Spinal Anesthesia

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What is a spinal anesthesia?

Spinal anesthesia is anesthesia of the lower body.
The anesthesiologist places local anesthetics through a needle in the lower back, passing between 2 vertebrae which allows
  to numb the nerves under  spinal cord. Rest assured, we intervene low enough in your back, so as not to touch your spinal cord.
It is a frequent and safe anesthesia.

This anesthesia is different from epidural anesthesia in several ways: 

- objective of complete anesthesia of the lower body

- Different injection space and type of medication

But the position to adopt and the site of insertion of the needle are identical

The position to adopt for performing this anesthesia is: either in a seated position, the
  tummy tucked in and lower back pulled back, i.e. lying down with knees pulled up against chest.
 

It is essential that the fast be observed, that an infusion is placed and that the  surveillance devices are  in place .

After the anesthesia, what will happen?

The duration of the anesthesia varies depending on the drugs used from several tens of minutes to several hours.  During this period, it will be difficult if not impossible for you to move your legs. 
  You will gradually regain the function of your legs, then the sensitivity, the sensations of temperature and pain. 

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You can bring back music to listen to during the intervention (headphones, earphones and mp3 player or phone in airplane mode). You will be able to benefit from virtual reality (VR) devices depending on availability.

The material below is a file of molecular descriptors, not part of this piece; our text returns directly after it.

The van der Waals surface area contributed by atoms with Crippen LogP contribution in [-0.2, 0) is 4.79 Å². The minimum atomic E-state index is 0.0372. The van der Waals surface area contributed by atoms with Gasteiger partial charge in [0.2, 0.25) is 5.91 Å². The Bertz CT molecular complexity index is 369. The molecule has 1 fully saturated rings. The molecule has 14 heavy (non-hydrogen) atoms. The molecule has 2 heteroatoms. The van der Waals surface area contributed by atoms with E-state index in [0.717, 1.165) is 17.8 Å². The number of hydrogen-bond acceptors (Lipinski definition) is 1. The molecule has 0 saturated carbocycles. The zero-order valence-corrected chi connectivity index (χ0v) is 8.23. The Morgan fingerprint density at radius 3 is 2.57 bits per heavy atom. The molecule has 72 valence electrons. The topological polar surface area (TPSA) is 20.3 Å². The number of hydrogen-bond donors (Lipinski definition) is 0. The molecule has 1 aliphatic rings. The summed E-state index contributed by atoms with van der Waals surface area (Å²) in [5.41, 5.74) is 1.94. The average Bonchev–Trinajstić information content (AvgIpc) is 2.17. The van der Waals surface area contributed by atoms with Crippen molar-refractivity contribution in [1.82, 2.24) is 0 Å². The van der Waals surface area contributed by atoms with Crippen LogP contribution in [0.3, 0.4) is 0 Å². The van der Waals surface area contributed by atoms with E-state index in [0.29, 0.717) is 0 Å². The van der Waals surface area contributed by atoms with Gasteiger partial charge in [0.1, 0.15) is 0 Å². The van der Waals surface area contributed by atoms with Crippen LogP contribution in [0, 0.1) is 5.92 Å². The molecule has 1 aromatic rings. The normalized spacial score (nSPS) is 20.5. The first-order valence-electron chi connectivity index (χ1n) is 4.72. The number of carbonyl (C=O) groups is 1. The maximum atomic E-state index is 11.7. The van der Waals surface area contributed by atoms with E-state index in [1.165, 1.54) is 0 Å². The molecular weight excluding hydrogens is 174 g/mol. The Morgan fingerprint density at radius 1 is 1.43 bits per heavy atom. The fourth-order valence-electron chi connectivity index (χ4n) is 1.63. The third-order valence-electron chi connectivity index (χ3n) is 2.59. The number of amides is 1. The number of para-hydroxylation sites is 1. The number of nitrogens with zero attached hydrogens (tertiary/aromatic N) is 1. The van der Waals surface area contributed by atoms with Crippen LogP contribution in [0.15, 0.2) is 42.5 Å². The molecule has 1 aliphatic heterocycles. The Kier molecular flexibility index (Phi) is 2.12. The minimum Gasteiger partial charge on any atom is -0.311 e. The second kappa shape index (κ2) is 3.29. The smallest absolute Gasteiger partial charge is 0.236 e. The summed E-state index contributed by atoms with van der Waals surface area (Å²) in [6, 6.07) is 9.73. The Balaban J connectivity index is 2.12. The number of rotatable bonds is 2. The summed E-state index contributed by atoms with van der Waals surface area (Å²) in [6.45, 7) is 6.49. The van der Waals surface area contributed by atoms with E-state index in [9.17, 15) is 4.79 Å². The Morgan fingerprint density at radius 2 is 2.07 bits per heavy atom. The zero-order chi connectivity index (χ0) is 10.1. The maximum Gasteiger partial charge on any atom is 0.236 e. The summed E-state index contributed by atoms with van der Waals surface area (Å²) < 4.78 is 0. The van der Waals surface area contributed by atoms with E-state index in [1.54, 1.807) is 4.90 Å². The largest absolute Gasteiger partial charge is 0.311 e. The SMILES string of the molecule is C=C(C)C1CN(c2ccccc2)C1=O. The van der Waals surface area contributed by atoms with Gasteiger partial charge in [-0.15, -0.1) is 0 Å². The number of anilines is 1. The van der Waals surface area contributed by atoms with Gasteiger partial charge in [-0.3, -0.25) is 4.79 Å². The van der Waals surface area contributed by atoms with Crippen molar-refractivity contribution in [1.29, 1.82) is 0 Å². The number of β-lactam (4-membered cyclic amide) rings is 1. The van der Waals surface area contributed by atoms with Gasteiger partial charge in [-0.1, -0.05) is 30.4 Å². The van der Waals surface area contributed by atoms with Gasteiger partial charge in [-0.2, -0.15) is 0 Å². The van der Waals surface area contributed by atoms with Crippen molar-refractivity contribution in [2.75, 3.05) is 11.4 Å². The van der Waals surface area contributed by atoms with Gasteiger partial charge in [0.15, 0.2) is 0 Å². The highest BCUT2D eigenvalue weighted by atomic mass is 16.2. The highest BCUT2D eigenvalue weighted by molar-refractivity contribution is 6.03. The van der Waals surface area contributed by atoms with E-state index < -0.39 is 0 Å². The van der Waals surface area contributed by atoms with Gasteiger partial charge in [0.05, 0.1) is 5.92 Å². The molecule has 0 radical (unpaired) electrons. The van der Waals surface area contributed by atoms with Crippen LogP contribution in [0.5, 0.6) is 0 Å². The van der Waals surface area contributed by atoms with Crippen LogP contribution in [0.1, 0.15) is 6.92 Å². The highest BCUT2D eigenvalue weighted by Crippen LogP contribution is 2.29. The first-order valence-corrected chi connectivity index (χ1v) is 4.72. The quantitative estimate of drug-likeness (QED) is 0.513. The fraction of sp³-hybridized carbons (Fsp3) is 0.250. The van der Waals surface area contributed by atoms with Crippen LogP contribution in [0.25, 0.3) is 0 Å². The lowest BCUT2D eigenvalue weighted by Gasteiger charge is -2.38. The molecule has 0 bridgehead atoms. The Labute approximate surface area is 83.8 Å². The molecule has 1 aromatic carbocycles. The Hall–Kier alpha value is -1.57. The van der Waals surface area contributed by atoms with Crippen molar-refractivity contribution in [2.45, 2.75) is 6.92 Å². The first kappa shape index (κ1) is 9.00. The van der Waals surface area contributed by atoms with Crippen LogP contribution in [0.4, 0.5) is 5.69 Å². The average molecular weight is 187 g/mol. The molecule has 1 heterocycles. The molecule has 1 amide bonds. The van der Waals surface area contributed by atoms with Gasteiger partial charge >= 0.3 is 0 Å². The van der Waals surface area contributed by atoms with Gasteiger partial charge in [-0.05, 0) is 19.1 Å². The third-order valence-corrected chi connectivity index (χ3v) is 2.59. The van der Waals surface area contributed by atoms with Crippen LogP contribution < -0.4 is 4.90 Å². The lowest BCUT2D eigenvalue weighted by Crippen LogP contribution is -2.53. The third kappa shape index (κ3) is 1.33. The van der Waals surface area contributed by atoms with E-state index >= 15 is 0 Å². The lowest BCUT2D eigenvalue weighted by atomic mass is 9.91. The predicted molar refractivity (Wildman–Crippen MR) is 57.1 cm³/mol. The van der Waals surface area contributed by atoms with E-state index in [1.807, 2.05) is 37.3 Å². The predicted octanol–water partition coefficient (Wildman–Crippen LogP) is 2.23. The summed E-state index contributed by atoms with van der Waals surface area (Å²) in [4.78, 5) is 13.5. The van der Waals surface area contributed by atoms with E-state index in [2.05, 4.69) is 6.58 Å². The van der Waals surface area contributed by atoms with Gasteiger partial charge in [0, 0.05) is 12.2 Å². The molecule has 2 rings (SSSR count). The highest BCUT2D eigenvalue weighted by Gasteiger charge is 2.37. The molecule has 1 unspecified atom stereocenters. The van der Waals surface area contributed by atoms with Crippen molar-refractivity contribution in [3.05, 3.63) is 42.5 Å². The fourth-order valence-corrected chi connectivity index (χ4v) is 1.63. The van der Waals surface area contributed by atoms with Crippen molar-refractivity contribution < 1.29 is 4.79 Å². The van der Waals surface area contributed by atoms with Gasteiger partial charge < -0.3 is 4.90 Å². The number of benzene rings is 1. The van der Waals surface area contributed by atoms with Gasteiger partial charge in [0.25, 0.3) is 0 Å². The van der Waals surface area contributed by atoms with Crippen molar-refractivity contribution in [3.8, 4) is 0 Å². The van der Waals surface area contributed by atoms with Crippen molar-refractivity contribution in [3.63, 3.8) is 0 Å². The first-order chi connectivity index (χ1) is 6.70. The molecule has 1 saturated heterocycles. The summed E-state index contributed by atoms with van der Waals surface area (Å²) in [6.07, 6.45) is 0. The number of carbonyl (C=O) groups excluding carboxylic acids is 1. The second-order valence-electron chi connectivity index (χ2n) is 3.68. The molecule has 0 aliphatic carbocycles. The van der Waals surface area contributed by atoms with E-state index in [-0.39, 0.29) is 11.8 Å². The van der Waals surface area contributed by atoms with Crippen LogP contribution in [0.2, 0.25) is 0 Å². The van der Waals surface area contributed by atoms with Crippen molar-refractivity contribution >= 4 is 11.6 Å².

What are the advantages of this type of anesthesia?

- Lower risk of respiratory complications (infections, breathlessness)

- low risk of difficulty maintaining your oxygen supply during anesthesia

- Better pain relief after the procedure

- Less need for morphine and therefore fewer side effects (nausea-vomiting-constipation, ...)

- You can eat and drink quickly 

- Less risk of confusion (especially in the elderly)

- Better recovery after bowel or blood vessel surgery)

- In the event of a cesarean section, you can stay awake and follow the birth of your child, most of the time being accompanied.

What are the side effects associated with this anesthesia?

The risks are lower  than with general anesthesia. There are some specific risks (see below)

Risks more specific to spinal anesthesia

Frequent :

- Lower blood pressure (feeling unwell, nausea, fatigue, ...)

- itching

- Urine retention (temporary) requiring emptying of the bladder through a catheter

- Pain during the injection

- Headaches (related to anesthesia, fasting, anxiety, dehydration, ...)

- Hematoma at the injection site

- Prolonged numbness

Uncommon or rare : 

- Severe or persistent headaches: related to a cerebro spinal fluid leak (persistence of a hole in the envelope which surrounds the nerves) Contact us if this appears.

- Temporary nerve damage: decreased sensation or prick or needle that can last several days to several weeks

- Overdose of anesthetics 

- Ineffectiveness or partial effectiveness

- Allergic reaction

- Aggravation of a previous medical problem

Very rare or exceptional:
- Permanent nerve damage: paralysis / sensory disorders
 

- Difficulties in breathing related to a spinal anesthesia known as "total"

- Infection (meningitis, abscess, ...)
- Hematoma with medullary compression
- Hardware fault

Precautions after spinal anesthesia

The anesthesia goes away gradually, think about:

- Protect the still numb area so as not to injure yourself

- Do not place cold or hot things in order to avoid frostbite or burns
- In case of persistent weakness in the legs, do not walk without help